Moneycontrol PRO
Open App

India misses Christmas deadline for 'early harvest' trade deal with Australia

Back in August, the government had announced that by December 2021, India and Australia would ready the details for an early harvest trade deal

December 27, 2021 / 10:33 AM IST
Sydney Opera House, Australia (File image: Reuters)

Sydney Opera House, Australia (File image: Reuters)

Despite a lot of enthusiasm from both sides, India has missed the self-imposed deadline of Christmas for concluding an early harvest trade pact with Australia. While the government had been confident of working out the details soon, officials say, existing issues have derailed the talks.

Discussions on market access for Australian dairy products and meat, apart from Australia’s discomfort with opening up services exports, have proved to be major sticking points in the deal, talks on which had begun in 2011.

An early harvest trade deal is one in which both parties sign off on a set of relatively easy-to-achieve deliverables. Such pacts target specific goals such as tariff reduction and market access for select items while leaving more contentious items off the list.

Australia was India’s 15th largest trading partner as of 2020-21 with trade worth $12.29 billion and a trade deficit of $4.2 billion. Earlier this year, Australia also signed a Trade and Investment Framework Arrangement with Bangladesh.

A meeting between Commerce and Industry Minister Piyush Goyal and Australian Minister for Trade, Tourism and Investment Dan Tehan on August 26 had spelt out the pathway to reach an initial agreement by Christmas. On December 21, the ministers met again virtually to take stock of the process.


“They acknowledged that more time is required. The chief negotiators of both sides have been instructed to work closely and towards an early conclusion of the interim agreement,” the official said.

Issues Galore

Apart from dairy products, the deal with Australia has also suffered from difference of opinion on multiple issues, including tariff reduction on a large number of goods.

In the agri sector, Australia is ambitious about market access for fruits and vegetables, grains and dairy, along with high-value products such as premium wines. But the government remains wary of allowing Aussie companies to expand into the Indian market because it is dominated by a large number of small players.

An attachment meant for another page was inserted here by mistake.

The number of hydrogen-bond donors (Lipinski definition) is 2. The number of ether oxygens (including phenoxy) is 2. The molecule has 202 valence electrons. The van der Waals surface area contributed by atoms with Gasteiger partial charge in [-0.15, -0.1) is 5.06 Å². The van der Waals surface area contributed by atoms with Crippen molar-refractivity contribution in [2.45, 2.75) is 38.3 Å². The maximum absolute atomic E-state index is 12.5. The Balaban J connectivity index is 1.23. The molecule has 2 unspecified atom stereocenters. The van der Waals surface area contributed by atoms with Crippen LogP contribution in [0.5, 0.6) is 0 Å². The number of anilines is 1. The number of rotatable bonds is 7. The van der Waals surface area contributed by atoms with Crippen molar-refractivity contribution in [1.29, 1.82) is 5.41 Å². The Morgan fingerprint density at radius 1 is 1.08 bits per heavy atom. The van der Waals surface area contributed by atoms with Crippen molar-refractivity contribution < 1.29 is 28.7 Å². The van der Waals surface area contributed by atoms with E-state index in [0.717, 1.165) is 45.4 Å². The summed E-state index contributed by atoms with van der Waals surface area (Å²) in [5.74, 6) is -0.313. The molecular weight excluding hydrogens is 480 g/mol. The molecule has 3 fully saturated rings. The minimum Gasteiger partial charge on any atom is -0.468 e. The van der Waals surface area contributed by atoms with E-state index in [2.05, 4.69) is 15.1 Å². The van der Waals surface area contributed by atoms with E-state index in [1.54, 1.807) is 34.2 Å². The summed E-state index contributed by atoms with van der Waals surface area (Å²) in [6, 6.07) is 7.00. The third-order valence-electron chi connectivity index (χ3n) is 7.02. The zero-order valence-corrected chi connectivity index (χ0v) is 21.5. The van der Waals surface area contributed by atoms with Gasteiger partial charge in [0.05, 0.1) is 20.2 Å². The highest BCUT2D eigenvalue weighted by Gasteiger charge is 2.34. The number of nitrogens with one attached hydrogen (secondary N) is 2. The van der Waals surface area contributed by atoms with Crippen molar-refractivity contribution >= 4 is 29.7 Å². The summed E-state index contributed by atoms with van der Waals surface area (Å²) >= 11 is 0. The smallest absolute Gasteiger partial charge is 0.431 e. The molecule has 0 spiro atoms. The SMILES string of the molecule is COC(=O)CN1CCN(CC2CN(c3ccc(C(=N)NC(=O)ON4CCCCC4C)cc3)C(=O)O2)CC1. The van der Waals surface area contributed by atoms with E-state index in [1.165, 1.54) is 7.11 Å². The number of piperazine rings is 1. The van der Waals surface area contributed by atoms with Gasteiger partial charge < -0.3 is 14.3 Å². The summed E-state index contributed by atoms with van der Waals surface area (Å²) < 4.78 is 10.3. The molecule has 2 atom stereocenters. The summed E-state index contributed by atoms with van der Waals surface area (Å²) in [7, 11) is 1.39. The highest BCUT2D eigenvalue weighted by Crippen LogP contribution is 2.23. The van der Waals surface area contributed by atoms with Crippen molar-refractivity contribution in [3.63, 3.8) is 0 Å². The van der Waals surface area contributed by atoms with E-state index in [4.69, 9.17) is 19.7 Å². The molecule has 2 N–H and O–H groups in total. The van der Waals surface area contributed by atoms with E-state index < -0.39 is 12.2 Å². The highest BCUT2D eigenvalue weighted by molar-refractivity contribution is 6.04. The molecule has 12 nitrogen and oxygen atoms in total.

“The final agreement of the deal is also set to have dedicated chapters on energy and resources, key areas of interest for Australia. But the main sticking point is e-commerce. Australia has said that it wants to wait for India to first spell out its official e-commerce policy,” another official said.

Australia wants to ensure that its premium food, beverage and consumer product providers are able to access e-commerce channels to better enter the Indian market.

Australia also continues to have major discomfort with opening up services exports, including the Mode 4 of services, which entails the movement of natural persons for employment purposes. New Delhi wants Canberra to allow more Indian professionals to move to the country for work.

Moneycontrol had also earlier reported that the deal could be the first one to have a formal chapter on tightening supply chains between the countries.

Back and Forth

India had officially requested Australia to restart trade negotiations for the proposed Comprehensive Economic Cooperation Agreement (CECA) after a long lull of three years.

While more than 13 rounds of negotiations have been completed so far, New Delhi is now pushing to finalise talks soon after positive signals from Canberra.

Officials say the proposal again gained steam in 2019, when  Australia adopted ‘An India Economic Strategy to 2035’ penned by former Australian high commissioner to India Peter N Varghese. It bats for more economic linkages between the nations at a time when Australian businesses have been scouting for newer overseas markets and hoping to reduce their trade dependence on China.

Apart from Australia, India is negotiating multiple trade deals, notably with the European Union, United Kingdom and the United Arab Emirates. Given the complications of foreign trade negotiations among large, complex economic powers, a common thread in these talks is that they are ‘early harvest’ trade pacts.

Officials say the concerted policy push to approach proposed trade agreements from the angle of an early harvest deal has come directly from the Prime Minster’s Office (PMO). But, despite hoping to use the route as a fast track towards trade deals, most of the dates announced by India for the completing the deals are now being pushed back, sources say.

“Usually, trade negotiations take years due to the complexities involved over reducing import tariffs, providing and securing market access for goods and setting down the rules of trade. But there is a sense within the government that in today's global trade scenario, separate deals with countries is needed at the earliest to provide our manufacturers with competitive leverage,” a senior Commerce Department official said.

Subhayan Chakraborty has been regularly reporting on international trade, diplomacy and foreign policy, for the past 6 years. He has also extensively covered evolving industry and government issues. He was earlier with Business Standard newspaper.
first published: Dec 27, 2021 10:33 am
ISO 27001 - BSI Assurance Mark